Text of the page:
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People living with HIV easily lose their immune response to SARS-CoV-2: result from a cohort of COVID-19 cases in Wuhan, China

Abstract

Background

To date, whether the immune response for SARS-CoV-2 infection among people living with HIV(PLWH) is different from HIV-naïve individuals is still not clear.

Methods

In this cohort study, COVID-19 patients admitted to hospitals in Wuhan between January 15 and April 1, 2020, were enrolled. Patients were categorized into PLWH and HIV-naïve group. All patients were followed up regularly (every 15 days) until November 30, 2020, and the immune response towards SARS-CoV-2 was observed.

Results

Totally, 18 PLWH and 185 HIV-naïve individuals with COVID-19 were enrolled. The positive conversion rates of IgG were 56% in PLWH and 88% in HIV-naïve patients respectively, and the peak was on the 45th day after COVID-19 onset. However, the positive rate of IgG dropped to 12% in PLWH and 33% among HIV-naïve individuals by the end of the study. The positive conversion rate of IgG among asymptomatic carriers is significantly lower than that among patients with moderate disease (AOR = 0.24, 95% CI 0.07–0.85). PLWH had a lower IgG seroconversion rate (AOR = 0.11, 95% CI 0.03–0.39) and shorter IgG duration (AHR = 3.99, 95% CI 1.43–11.13) compared to HIV-naïve individuals. Patients with higher lymphocyte counts at onset had a lower positive conversion rate (AOR = 0.30, 95% CI 0.10–0.87) and shorter duration for IgG (AHR = 4.01, 95% CI 1.78–9.02).

Conclusions

The positive conversion rate of IgG for SARS-CoV-2 was relatively lower and quickly lost in PLWH.

Peer Review reports

Background

The 2019 coronavirus disease (COVID-19) which is knowingly caused by the severe acute respiratory syndrome coronavirus 2 (SARS-CoV-2) has a strong global impact in the year 2020, and its impact is still ongoing [1]. However, to date, our comprehensive understanding of immune response for SARS-CoV-2 infection is still questionable as clinical findings continue to contradict each other [2,3,4].

For example, a study in Iceland concluded that antibodies for SARS-CoV-2 did not decline within 4 months after diagnosis [2]. In direct contrast, other comparative studies invariably observed a substantial decrease in antibodies overtime after infection [3, 4], the last study in Wuhan also revealed the antibodies significantly decreased in 6 months after the acute phase [5]. Moreover, specific antibodies in mild patients were undoubtedly found to disappear more rapidly [6]. In addition, empirical findings from some studies showed that SARS-CoV-2-specific antibodies could offer protection against reinfection by providing the rationale for the administration of plasma containing SARS-CoV-2 neutralizing antibodies as a treatment for COVID-19 [7, 8]. However, some case studies have also reported that people who recovered from COVID-19 can still be re-infected with SARS-CoV-2 in a relatively short time [9, 10]. This raised global concerns regarding how long the specific antibodies can last and function effectively within the body post-SARS-CoV-2 infection [11].

For people living with HIV(PLWH) infected with SARS-CoV-2, the clinical conditions may be more complicated for their immunodeficiency and immune dysregulation [12]. Published studies from Spain and our former study in Wuhan both showed that COVID-19 in PLWH might be more severe [13, 14]. But some current study findings tentatively suggest no difference in the incidence rate and adverse outcomes of COVID-19 between PLWH and the other individuals [15, 16]. A recent study proposed people with HIV in the UK seem to be at increased risk of COVID-19 mortality [17], but other researchers were skeptical about this statement [18]. In addition, there is very limited information on whether the immune response to SARS-CoV-2 infection is similar in PLWH and HIV-naïve individuals.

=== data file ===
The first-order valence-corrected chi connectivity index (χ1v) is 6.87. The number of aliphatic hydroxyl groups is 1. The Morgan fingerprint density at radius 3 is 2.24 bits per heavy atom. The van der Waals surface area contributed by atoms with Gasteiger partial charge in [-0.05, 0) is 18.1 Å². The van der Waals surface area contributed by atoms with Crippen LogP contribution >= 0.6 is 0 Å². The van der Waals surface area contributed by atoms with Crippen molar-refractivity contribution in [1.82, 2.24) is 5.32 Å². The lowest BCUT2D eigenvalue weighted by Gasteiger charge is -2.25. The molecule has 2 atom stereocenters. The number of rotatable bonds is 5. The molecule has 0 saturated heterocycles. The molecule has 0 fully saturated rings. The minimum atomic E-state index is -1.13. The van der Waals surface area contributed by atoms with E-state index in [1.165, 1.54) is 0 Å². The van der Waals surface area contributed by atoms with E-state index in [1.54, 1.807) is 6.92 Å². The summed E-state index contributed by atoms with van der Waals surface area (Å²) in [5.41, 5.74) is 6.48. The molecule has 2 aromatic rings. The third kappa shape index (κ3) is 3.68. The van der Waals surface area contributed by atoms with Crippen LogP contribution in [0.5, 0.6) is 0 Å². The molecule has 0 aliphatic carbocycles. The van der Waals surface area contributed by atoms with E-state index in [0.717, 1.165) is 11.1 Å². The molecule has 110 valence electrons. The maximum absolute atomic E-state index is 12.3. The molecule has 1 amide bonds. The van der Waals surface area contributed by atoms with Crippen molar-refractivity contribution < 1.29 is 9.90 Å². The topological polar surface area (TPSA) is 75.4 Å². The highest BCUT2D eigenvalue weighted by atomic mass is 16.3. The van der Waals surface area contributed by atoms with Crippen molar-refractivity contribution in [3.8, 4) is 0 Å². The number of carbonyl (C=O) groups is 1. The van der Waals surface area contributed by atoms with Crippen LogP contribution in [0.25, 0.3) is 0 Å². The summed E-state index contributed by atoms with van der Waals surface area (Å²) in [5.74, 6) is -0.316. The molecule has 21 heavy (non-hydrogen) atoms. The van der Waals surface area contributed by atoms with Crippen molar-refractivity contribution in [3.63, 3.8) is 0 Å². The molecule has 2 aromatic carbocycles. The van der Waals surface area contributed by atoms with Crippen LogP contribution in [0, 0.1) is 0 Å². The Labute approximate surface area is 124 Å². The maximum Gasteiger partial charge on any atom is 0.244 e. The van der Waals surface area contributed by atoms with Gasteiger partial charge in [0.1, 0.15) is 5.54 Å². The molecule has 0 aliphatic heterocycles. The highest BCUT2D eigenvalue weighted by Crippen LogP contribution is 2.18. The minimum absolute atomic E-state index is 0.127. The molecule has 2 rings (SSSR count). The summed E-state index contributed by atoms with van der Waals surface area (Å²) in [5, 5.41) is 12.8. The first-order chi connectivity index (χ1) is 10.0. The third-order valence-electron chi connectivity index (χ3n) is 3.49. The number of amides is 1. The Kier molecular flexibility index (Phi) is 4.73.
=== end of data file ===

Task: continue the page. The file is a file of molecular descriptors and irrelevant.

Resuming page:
To fill this gap, we conducted a cohort study among both HIV infected and HIV-naïve COVID-19 patients in Wuhan, China, to understand the immune response among these individuals.

Methods

Study design and participants’ recruitment

COVID-19 patients (age > 18 years) who were hospitalized in the Department of Infectious Diseases of Wuhan University Zhongnan Hospital and Wuhan NO.7 Hospital between January 15 and April 1, 2020 were recruited. Among all 248 inpatients age > 18 years, 203 were enrolled in this study. Patients were categorized into groups with HIV and without HIV. The diagnosis and classification of disease severity were defined based on the “New Coronavirus Pneumonia Prevention and Control Program (8th edition)” published by the National Health Commission of China [19].

Laboratory procedures

Nucleic acid tests (NAT) for SARS-CoV-2 were conducted using real-time reverse transcriptional polymerase chain reaction (RT-PCR) kits as recommended by the Chinese center for disease control and prevention (CDC) following the WHO guidelines. Gold immunochromatography assay (qualitative test) was used in testing the IgG and IgM antibodies response against SARS-CoV-2 spike protein and nucleocapsid protein. All test kits used were approved by the China Food and Drug Administration and provided by Zhuhai Livzon Diagnostics Inc.

Data collection and follow-up

Participants’ data were collected from January 15, 2020, including gender, age, comorbidities, smoking, lymphocyte counts when illness onset, COVID-19 severity, and the time of disease diagnosis. PLWH participants’ data were acquired from the China CDCs’ AIDS Comprehensive Prevention and Control Data Information Management System. Required data and key information for HIV-naïve patients were acquired from their electronic clinical records. Comorbidities included hypertension, heart disease, diabetes, chronic liver and kidney disease. All COVID-19 diagnosed patients were followed up regularly (every 15 days) until November 30, 2020. NAT and antibody tests were done at each follow-up.